£213,000 in criminal assets seized from counterfeiter

Criminal assets worth £213,166.09 have been taken during a Proceeds of Crime confiscation proceeding after a large-scale, international counterfeiting operation was uncovered.

Luton Crown Court on 13 January took the criminal assets from Mr Kin Man Chan after being prosecuted last year by Central Bedfordshire Council for his part in the online counterfeit DVD business. The Court said he had benefitted from criminal activity to the tune of £321,307.89.

Mr Kin Man Chan, 45, of The Highway, Stanmore, London pleaded guilty to conspiracy to supply counterfeit goods in 2012 after a joint criminal and financial investigation began in 2010.

Last year’s investigation, undertaken in conjunction with the Federation Against Copyright Theft (FACT), revealed that payments amounting to hundreds of thousands pounds were being made via PayPal to an internet sales website offering film, gaming and music products.

After the proceedings, Councillor Brian Spurr, Executive Member for Sustainable Communities, Services at Central Bedfordshire Council said: “This joint investigation by our Trading Standards team and Financial Investigation Unit and FACT has been going on for some time and we’re extremely pleased that together we were able to put a stop to this. We will not tolerate people profiting from crime and hope this puts other people off carrying out this type of illegal activity.”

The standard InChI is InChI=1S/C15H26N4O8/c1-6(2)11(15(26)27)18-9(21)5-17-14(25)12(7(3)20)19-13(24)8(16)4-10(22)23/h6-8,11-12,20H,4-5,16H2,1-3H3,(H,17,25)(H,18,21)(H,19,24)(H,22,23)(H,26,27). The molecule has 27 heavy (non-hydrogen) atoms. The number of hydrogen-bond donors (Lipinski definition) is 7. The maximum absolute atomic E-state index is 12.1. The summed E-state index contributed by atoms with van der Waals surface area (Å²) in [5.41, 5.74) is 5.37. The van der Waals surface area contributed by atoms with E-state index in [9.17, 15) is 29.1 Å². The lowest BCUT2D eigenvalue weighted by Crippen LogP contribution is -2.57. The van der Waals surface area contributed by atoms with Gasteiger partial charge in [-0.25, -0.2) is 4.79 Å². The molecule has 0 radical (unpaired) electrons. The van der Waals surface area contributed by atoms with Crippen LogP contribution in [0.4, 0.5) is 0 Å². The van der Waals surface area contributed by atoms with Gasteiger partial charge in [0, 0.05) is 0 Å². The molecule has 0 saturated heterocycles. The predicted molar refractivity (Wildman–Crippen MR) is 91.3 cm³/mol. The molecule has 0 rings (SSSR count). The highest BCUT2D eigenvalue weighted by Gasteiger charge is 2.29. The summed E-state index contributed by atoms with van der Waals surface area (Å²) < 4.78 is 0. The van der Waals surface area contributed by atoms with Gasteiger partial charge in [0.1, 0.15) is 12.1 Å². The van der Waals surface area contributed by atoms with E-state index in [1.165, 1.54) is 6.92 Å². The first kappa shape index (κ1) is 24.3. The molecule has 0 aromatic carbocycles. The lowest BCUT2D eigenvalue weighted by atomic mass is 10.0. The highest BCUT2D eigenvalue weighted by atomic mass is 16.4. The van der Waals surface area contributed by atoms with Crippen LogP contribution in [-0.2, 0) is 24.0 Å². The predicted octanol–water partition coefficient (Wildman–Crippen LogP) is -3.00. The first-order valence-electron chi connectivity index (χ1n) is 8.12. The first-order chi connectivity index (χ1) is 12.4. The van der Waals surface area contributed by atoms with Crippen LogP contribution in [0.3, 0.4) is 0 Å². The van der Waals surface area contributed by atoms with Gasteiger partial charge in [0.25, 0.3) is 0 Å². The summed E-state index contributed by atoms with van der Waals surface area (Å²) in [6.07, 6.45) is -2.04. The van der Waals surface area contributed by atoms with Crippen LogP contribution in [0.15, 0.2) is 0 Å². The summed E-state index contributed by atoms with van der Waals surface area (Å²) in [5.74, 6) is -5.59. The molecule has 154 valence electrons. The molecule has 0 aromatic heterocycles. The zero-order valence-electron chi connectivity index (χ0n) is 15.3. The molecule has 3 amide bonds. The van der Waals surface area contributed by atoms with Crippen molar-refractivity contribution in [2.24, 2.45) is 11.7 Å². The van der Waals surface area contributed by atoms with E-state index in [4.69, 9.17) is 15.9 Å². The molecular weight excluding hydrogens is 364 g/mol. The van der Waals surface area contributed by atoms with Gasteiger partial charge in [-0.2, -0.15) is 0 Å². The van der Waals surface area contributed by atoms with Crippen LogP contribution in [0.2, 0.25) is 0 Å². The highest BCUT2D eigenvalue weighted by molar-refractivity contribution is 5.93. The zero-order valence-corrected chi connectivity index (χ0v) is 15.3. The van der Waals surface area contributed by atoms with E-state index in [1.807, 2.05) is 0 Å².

Kieron Sharp, FACT Director General, added, “Criminals seeking to profit from counterfeiting the creative works of FACT members risk imprisonment as well as seizure of assets obtained through their activities.

“Kin Man Chan was a crucial part of an international criminal organisation that flooded the UK with counterfeit products and returned nothing from his enterprise to content creators or legitimate retailers.

“The work done by the Central Bedfordshire Financial Investigation Unit alongside FACT’s investigators was crucial in identifying the flow of money and the operation of the business.

Criminal activity on this scale threatens the livelihoods of the two million people working in the UK’s creative industries and harms legitimate businesses.”

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